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The "new Tufts Medical School" that Cousens and the Trustees had in mind was about to become a fact, although not in exactly the way it had been conceived. The improved clinical facilities would come first, and the removal of the rest of the medical school to Medford would have to wait. The new medical center presupposed an associated medical school. Here was Tufts' great opportunity. And while this exciting new prospect was being opened, the College complied with the "command" of the American Medical Association by releasing the contingency fund into which the profits of the medical school had been deposited and spending the money by reorganizing and strengthening the Departments of Physiology, Pathology, and Bacteriology. The start having finally been made, other improvements were scheduled but at a time when income and expense were almost in balance. Another increase in student fees was voted, effective in 1930-31. Tuition in the medical school became $400 - $100 higher than in the school of liberal arts and in Jackson College. There would be no difficulty in finding uses for the new income. Almost every paragraph of Dean Stearns' annual report for 1928-29 included the phrase "more personnel and equipment will be needed next year or in the near future." A Department of Psychiatry was created in 1930, and in the following year the school's offerings were greatly strengthened by the creation of the Department of Preventive Medicine through a grant from the Commonwealth Fund of New York which also provided a scholarship-loan fund for students. The fourth year was completely reorganized so that each student could serve the entire year under instruction at various hospitals for one-month periods. In 1931 two members of the medical school staff were given, for the first time, leaves of absence at full pay for research and study in Europe, on the recommendation of the Research Committee of the medical school.[30]  A new spirit and sense of purpose seemed to have been infused into the school.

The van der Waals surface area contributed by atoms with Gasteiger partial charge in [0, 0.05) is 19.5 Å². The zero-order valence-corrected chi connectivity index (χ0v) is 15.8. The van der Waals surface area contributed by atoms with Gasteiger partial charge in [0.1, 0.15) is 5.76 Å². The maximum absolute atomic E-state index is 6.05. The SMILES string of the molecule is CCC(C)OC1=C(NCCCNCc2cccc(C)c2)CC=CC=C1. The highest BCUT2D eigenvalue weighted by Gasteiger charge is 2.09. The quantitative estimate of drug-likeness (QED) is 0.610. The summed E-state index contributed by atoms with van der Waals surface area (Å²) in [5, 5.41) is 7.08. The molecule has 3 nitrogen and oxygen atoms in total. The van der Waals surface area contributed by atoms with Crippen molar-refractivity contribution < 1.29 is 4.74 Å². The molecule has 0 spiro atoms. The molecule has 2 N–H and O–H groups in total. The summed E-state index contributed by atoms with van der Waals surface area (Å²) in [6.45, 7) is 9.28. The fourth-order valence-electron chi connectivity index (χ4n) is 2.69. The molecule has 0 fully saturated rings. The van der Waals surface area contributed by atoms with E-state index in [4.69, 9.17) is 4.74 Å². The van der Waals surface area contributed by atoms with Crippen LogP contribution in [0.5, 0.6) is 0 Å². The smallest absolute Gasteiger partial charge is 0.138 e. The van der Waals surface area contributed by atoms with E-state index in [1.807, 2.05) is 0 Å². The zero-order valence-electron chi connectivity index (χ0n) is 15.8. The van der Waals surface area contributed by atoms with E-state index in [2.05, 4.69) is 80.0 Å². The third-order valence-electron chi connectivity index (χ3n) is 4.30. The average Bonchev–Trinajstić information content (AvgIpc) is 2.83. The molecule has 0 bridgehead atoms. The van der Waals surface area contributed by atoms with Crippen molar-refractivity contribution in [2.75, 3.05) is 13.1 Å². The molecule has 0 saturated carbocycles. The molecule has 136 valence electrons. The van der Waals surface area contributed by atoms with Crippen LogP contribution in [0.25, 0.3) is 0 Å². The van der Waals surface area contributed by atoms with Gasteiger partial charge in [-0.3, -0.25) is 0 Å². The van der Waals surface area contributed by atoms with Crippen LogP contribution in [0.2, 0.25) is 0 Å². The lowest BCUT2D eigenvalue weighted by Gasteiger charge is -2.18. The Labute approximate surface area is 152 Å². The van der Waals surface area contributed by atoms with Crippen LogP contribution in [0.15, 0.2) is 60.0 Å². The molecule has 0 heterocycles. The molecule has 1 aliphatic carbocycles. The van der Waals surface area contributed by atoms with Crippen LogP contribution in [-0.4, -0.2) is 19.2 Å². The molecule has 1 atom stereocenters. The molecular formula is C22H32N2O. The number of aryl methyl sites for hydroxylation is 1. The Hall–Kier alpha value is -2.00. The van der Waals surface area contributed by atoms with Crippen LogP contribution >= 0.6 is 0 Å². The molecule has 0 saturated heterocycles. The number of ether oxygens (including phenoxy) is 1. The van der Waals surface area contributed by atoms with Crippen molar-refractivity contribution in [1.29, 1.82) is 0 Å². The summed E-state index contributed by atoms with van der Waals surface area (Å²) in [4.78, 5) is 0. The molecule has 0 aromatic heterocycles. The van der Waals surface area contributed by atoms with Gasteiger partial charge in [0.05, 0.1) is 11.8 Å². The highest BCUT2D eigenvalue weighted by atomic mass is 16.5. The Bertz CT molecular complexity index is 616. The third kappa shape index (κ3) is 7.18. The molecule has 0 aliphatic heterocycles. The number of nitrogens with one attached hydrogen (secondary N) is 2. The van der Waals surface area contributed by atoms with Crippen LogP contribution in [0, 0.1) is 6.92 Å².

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Before the creation of the New England Medical Center in 1930, the medical school had also added new ties of various degrees of closeness with hospitals and clinics in the metropolitan area. Neither the ill-fated efforts to make Grace Hospital a permanent facility under the direct control of the medical school nor the Tremont Dispensary had given the school exactly what it needed and wanted.[31]  The first hospital actually to be staffed completely with Tufts medical personnel was the Evangeline Booth Hospital, which had been opened in 1920 as the Roxbury Hospital, to handle maternity cases. The clinical opportunities which it offered after association with Tufts in 1922 became invaluable for teaching obstetrics and pediatrics. Facilities of the new Beth Israel Hospital opened in 1928 gave Tufts students opportunities for instruction in such specialties as neurology, orthopedics, and gynecology as well as in general medicine and surgery. Teaching privileges in pathology were given to Tufts students for the first time in 1929-30 in the Massachusetts General Hospital, traditionally the bailiwick of the Harvard Medical School. Within a short time after the New England Medical Center was opened, valuable assistance from the outside was received. In 1931 the medical school received a grant of $50,000 from William Bingham of Bethel, Maine, who was particularly interested in developing rural medicine. This gift, like subsequent contributions by the Bingham Associates of $25,000 for X-ray equipment and maintenance, and an additional $25,000 for a hospital unit, was intended to strengthen the new Center. Part of the Bingham gifts was used to finance the work of Dr. Joseph H. Pratt, who served as Professor of Clinical Medicine from 1929 to 1947. By the fall of 1932 facilities were such that the amount of teaching in the Center was second only to that in the Boston City Hospital. Another important relationship was established when, in 1936, arrangements were made with the Carney Hospital that all the teaching there would be done by members of the medical school staff.